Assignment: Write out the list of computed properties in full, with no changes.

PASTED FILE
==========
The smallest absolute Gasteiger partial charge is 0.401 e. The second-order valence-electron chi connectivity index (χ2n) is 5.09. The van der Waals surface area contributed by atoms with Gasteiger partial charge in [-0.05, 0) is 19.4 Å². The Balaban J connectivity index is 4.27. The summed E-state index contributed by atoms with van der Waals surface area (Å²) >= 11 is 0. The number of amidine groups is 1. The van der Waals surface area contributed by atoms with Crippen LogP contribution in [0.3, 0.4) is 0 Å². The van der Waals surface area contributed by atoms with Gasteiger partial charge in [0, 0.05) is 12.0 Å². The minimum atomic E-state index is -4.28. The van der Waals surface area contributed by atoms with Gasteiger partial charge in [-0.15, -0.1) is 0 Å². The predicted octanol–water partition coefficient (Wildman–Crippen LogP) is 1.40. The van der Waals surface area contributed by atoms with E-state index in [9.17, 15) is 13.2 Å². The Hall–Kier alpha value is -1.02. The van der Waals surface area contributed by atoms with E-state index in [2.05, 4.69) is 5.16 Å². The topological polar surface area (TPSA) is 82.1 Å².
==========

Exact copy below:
The smallest absolute Gasteiger partial charge is 0.401 e. The second-order valence-electron chi connectivity index (χ2n) is 5.09. The van der Waals surface area contributed by atoms with Gasteiger partial charge in [-0.05, 0) is 19.4 Å². The Balaban J connectivity index is 4.27. The summed E-state index contributed by atoms with van der Waals surface area (Å²) >= 11 is 0. The number of amidine groups is 1. The van der Waals surface area contributed by atoms with Crippen LogP contribution in [0.3, 0.4) is 0 Å². The van der Waals surface area contributed by atoms with Gasteiger partial charge in [0, 0.05) is 12.0 Å². The minimum atomic E-state index is -4.28. The van der Waals surface area contributed by atoms with Gasteiger partial charge in [-0.15, -0.1) is 0 Å². The predicted octanol–water partition coefficient (Wildman–Crippen LogP) is 1.40. The van der Waals surface area contributed by atoms with E-state index in [9.17, 15) is 13.2 Å². The Hall–Kier alpha value is -1.02. The van der Waals surface area contributed by atoms with E-state index in [2.05, 4.69) is 5.16 Å². The topological polar surface area (TPSA) is 82.1 Å².